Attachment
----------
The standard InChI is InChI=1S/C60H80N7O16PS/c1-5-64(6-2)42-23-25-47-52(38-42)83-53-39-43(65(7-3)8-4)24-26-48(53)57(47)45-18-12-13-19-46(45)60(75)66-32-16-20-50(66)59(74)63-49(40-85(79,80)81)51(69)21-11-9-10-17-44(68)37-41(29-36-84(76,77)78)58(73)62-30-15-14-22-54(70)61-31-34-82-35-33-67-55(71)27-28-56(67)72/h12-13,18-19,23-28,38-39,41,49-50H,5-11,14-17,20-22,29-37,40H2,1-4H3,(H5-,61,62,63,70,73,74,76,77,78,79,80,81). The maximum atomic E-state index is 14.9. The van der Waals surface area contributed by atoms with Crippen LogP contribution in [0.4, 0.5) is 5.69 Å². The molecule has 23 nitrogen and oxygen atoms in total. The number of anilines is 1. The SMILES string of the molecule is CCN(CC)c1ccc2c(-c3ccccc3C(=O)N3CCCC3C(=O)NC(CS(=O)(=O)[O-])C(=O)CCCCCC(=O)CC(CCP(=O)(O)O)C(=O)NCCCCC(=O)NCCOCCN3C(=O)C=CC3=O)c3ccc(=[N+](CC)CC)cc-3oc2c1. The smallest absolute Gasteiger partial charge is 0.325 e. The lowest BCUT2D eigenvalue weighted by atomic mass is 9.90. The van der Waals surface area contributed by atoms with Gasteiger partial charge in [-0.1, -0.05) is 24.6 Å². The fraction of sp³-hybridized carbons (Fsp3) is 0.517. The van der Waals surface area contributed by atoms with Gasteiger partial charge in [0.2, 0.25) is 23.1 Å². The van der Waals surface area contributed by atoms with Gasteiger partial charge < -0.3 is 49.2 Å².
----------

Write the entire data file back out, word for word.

The standard InChI is InChI=1S/C60H80N7O16PS/c1-5-64(6-2)42-23-25-47-52(38-42)83-53-39-43(65(7-3)8-4)24-26-48(53)57(47)45-18-12-13-19-46(45)60(75)66-32-16-20-50(66)59(74)63-49(40-85(79,80)81)51(69)21-11-9-10-17-44(68)37-41(29-36-84(76,77)78)58(73)62-30-15-14-22-54(70)61-31-34-82-35-33-67-55(71)27-28-56(67)72/h12-13,18-19,23-28,38-39,41,49-50H,5-11,14-17,20-22,29-37,40H2,1-4H3,(H5-,61,62,63,70,73,74,76,77,78,79,80,81). The maximum atomic E-state index is 14.9. The van der Waals surface area contributed by atoms with Crippen LogP contribution in [0.4, 0.5) is 5.69 Å². The molecule has 23 nitrogen and oxygen atoms in total. The number of anilines is 1. The SMILES string of the molecule is CCN(CC)c1ccc2c(-c3ccccc3C(=O)N3CCCC3C(=O)NC(CS(=O)(=O)[O-])C(=O)CCCCCC(=O)CC(CCP(=O)(O)O)C(=O)NCCCCC(=O)NCCOCCN3C(=O)C=CC3=O)c3ccc(=[N+](CC)CC)cc-3oc2c1. The smallest absolute Gasteiger partial charge is 0.325 e. The lowest BCUT2D eigenvalue weighted by atomic mass is 9.90. The van der Waals surface area contributed by atoms with Gasteiger partial charge in [-0.1, -0.05) is 24.6 Å². The fraction of sp³-hybridized carbons (Fsp3) is 0.517. The van der Waals surface area contributed by atoms with Gasteiger partial charge in [0.2, 0.25) is 23.1 Å². The van der Waals surface area contributed by atoms with Gasteiger partial charge < -0.3 is 49.2 Å².